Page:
Volume 19, Issue 2 (December 1997)

    Do We Need a Standard Concrete Fracture Mechanics Test?

    CODEN: CCAOAD

      Format Pages Price  
    PDF Version 4 $25   ADD TO CART


    Abstract

    Fracture mechanics has allowed scientists and engineers to understand brittle fracture and to determine the conditions that cause a crack to grow in an brittle manner and lead to failure of the structure. In this paper we consider the information that fracture mechanics provides, especially that which is not obtained from a simple test of strength. Fracture mechanics provides a measure of toughness, the extent to which a material can undergo deformation without fracturing. For a linear elastic material, the measurement and interpretation of fracture toughness is fairly straightforward. Concrete is not such a material; it is rather described as quasi-brittle, and only recently has research led to the development of fracture mechanics tests suitable for such quasi-brittle materials. We show in this paper that fracture toughness provides considerable information about concrete over and above what we can learn from strength. We also show how the practicing engineer can benefit from the use of fracture criteria in design. However, fracture specifications will not be developed until there is a standard test method. Researchers have now developed tests that are suitable as standards. Therefore, we conclude that a need exists for a standard test and that it is time to begin its consideration.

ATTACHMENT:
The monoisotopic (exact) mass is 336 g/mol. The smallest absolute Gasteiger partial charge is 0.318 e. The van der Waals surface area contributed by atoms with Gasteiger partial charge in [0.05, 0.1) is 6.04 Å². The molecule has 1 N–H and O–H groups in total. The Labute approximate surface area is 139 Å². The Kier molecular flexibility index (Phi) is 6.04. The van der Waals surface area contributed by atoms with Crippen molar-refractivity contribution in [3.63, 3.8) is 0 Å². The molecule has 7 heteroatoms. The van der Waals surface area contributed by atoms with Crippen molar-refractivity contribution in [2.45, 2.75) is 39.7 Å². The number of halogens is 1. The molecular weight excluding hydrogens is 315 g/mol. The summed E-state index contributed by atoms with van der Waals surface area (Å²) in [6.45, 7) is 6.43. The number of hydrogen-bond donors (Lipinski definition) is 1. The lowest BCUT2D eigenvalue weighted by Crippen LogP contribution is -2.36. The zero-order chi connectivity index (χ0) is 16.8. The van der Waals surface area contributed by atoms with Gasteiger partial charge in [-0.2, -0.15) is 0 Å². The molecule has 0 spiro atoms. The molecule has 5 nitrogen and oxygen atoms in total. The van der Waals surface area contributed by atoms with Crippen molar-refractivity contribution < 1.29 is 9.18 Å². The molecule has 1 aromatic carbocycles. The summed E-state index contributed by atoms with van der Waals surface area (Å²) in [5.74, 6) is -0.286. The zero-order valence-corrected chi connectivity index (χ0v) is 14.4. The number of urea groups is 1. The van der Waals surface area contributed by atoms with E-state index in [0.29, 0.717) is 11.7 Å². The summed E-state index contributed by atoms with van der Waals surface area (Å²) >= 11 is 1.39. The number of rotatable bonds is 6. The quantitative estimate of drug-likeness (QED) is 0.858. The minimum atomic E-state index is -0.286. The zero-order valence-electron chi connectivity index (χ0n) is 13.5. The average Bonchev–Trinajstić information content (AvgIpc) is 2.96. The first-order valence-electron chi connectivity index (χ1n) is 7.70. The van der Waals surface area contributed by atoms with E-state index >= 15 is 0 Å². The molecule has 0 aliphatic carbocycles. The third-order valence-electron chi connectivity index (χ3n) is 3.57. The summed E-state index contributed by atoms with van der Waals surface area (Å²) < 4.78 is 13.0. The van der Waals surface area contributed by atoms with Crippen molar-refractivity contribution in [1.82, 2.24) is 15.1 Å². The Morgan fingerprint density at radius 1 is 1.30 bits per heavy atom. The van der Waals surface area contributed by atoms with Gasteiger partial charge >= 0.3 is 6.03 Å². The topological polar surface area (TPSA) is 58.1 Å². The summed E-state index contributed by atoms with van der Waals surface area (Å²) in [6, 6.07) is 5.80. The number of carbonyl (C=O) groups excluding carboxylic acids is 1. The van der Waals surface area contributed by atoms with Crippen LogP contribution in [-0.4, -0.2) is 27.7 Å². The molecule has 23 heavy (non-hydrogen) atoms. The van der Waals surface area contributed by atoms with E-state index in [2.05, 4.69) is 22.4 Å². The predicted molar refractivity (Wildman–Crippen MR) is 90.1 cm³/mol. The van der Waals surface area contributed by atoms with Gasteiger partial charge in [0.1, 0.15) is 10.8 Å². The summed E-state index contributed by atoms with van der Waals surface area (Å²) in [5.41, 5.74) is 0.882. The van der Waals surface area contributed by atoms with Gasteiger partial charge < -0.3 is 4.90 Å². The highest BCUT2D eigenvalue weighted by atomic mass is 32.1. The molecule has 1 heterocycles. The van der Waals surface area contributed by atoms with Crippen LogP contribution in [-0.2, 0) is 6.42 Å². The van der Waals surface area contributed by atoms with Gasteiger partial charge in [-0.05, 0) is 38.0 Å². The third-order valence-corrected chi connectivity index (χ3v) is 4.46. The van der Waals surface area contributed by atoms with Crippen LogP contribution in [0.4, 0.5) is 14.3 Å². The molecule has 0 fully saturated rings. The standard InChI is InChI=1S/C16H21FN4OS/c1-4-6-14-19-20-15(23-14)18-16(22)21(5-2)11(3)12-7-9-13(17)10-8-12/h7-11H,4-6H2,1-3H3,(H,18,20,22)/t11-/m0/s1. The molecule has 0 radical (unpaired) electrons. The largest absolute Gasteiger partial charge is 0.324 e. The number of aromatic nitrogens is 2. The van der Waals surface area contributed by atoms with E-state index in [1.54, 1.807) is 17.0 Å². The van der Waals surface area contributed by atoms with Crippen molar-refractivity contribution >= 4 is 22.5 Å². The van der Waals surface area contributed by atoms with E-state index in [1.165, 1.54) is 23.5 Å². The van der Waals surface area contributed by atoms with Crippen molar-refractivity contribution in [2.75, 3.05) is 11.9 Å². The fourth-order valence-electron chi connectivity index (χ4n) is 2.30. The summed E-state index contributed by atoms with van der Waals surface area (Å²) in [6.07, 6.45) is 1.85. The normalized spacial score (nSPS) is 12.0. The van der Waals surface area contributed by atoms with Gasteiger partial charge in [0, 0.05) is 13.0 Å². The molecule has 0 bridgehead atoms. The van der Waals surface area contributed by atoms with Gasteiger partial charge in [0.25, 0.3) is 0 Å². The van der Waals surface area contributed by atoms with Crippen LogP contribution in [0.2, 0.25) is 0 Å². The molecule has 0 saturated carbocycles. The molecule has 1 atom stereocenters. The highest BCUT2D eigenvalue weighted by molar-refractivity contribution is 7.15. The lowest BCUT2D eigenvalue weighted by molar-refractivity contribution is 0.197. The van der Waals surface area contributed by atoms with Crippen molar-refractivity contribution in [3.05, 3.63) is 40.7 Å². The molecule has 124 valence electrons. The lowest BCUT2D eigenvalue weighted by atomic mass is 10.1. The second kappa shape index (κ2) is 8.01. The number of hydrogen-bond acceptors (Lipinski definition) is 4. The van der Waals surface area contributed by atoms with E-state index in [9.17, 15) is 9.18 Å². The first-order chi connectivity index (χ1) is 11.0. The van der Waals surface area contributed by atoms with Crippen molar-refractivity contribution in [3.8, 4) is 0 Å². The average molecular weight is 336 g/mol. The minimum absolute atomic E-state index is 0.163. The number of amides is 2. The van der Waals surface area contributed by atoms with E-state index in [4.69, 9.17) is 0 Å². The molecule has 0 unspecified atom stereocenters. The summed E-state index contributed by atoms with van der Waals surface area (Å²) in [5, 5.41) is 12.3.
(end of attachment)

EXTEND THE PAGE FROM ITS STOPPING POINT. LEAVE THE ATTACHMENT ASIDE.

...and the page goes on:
Author Information:

    Lange, D
    Associate professor and assistant professor, University of Illinois, Urbana, IL

    Struble, LJ
    Associate professor and assistant professor, University of Illinois, Urbana, IL


    Stock #: CCA10323J

    ISSN: 0149-6123

    DOI: 10.1520/CCA10323J

    ASTM International is a member of CrossRef.

    Author
    Title Do We Need a Standard Concrete Fracture Mechanics Test?
    Symposium , 0000-00-00
    Committee C09